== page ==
Fintech company Credit Clear (ASX:CCR) announced the expansion of its global footprint, deploying its digital platform into the New Zealand market.

CCR said its NZ move will support the growth of  Prospa Group (ASX:PGL), a leading online lender to small business in Australia and New Zealand, and one of CCR’s long term partners.

The NZ expansion follows a recent partnership agreement signed with Techub in November, which CCR said would help underpin its growth into global markets.

Johannesburg-based Techub is a global contact centre and technology provider, serving a multi-billion dollar account receivables portfolio of existing clients in large developed markets like the US and UK.

“Credit Clear’s platform supports our clients’ expansion goals into new markets, and also presents the opportunity for our business to continue to scale globally,” said Hentschke.

A long runway

Founded in 2015, Credit Clear is building out a disruptive business model in the multi-billion dollar debt collections market.

It has developed a proprietary digital billing and communication technology platform that helps businesses manage their account receivables.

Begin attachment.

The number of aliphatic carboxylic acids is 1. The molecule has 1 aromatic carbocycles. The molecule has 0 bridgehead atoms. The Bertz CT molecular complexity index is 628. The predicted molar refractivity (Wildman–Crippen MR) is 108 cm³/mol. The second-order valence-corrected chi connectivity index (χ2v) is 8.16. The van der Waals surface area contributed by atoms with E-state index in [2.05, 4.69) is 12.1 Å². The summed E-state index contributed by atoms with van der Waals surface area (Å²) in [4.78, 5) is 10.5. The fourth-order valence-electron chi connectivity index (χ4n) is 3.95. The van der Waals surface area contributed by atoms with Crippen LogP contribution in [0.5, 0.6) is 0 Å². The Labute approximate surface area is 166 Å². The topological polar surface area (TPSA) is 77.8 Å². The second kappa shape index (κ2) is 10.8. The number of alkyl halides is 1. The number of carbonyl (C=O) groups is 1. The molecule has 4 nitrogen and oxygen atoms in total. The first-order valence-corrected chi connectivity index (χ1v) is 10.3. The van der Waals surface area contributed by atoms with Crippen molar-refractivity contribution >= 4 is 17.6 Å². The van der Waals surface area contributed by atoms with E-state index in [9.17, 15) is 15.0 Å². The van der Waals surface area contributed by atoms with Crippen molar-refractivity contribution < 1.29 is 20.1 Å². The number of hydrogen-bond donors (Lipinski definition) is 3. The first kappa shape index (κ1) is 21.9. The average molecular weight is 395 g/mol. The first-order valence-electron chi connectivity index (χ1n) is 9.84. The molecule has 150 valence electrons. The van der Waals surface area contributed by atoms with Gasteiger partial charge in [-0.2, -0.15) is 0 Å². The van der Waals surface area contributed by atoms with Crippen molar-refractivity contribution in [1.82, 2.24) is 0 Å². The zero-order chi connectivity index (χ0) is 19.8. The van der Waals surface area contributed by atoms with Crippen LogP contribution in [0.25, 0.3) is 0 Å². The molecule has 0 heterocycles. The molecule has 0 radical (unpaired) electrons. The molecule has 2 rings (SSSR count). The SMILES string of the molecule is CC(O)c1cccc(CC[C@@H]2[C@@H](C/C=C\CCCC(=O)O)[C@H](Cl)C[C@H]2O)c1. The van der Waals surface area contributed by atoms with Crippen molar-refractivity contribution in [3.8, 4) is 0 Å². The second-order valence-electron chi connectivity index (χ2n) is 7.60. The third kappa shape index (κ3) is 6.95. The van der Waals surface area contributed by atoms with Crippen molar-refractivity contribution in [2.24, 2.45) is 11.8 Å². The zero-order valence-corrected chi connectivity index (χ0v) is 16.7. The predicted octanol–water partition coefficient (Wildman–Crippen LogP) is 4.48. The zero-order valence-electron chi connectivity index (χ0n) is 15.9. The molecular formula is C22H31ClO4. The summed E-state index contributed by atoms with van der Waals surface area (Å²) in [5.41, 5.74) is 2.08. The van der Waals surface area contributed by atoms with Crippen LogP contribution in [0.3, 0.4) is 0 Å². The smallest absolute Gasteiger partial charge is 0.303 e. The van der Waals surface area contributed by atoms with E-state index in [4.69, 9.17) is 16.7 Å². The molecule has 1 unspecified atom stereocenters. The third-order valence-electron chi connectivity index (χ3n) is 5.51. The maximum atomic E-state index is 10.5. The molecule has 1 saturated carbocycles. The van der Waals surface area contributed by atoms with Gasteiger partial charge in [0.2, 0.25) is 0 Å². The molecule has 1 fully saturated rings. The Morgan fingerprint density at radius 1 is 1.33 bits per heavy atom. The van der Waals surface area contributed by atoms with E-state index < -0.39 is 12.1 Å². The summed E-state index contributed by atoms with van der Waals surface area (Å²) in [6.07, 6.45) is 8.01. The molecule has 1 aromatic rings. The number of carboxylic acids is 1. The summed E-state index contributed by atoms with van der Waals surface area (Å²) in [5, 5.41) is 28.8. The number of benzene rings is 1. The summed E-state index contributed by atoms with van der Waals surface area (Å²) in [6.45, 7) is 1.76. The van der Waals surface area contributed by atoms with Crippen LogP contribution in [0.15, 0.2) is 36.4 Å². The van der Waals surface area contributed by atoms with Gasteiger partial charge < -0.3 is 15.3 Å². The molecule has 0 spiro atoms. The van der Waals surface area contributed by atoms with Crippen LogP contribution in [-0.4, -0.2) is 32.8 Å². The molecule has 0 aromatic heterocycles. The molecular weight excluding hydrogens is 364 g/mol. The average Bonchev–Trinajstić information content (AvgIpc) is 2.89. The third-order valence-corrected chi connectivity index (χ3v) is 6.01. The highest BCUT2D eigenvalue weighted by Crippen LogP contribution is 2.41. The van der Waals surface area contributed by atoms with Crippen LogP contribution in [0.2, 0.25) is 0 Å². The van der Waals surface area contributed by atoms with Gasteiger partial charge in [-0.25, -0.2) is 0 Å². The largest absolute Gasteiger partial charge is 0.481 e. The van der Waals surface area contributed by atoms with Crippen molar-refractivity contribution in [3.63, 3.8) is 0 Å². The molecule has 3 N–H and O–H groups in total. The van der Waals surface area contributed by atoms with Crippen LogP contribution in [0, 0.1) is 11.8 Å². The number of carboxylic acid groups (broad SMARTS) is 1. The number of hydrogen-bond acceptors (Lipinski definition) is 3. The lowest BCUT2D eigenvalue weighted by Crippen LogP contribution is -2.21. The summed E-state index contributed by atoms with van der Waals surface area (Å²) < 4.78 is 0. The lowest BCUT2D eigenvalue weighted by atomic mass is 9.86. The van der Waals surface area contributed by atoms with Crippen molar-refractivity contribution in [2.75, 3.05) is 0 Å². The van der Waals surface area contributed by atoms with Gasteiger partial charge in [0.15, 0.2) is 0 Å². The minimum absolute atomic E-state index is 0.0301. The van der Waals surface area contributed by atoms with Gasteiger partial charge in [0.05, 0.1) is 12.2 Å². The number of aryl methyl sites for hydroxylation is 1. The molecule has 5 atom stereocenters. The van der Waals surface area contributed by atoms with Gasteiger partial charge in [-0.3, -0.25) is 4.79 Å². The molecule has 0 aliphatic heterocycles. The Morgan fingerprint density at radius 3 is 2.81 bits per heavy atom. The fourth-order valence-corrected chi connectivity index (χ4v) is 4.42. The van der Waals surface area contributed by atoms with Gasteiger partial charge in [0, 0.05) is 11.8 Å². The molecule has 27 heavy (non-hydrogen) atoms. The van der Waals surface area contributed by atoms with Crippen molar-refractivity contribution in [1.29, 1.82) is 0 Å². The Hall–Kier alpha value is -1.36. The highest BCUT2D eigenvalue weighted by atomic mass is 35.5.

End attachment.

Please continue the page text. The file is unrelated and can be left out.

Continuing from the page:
The proprietary technology uses artificial intelligence (AI) and machine learning, giving Credit Clear a significant first mover advantage.

In Australia, household debt levels includes mortgage credit totals almost $2.9 trillion. Australians also ahve $27 billion in credit card debt as well as access to new credit models such as buy-now-pay-later (BNPL) debt.

CCR’s announcement this morning follows its November investor presentation and a quarterly update at the end of October, where it flagged a 22% increase in revenue to a record high of $3.4m.

The next quarter is expected to be even stronger following the the Techub deal, which the company labelled as a key step towards its global expansion strategy.

Techub has identified a minimum portfolio of $50m in receivables, which could climb to as high as $100m on a rolling basis over the three-month period.

Under that deal, Credit Clear will generate commission revenues “on all payments made across identified portfolios”, the company said.

Hentschke said the deal provided a simple pathway for Credit Clear to scale into new markets in a “capital efficient” way, without the need to incur its own setup costs or spending outlays on business development.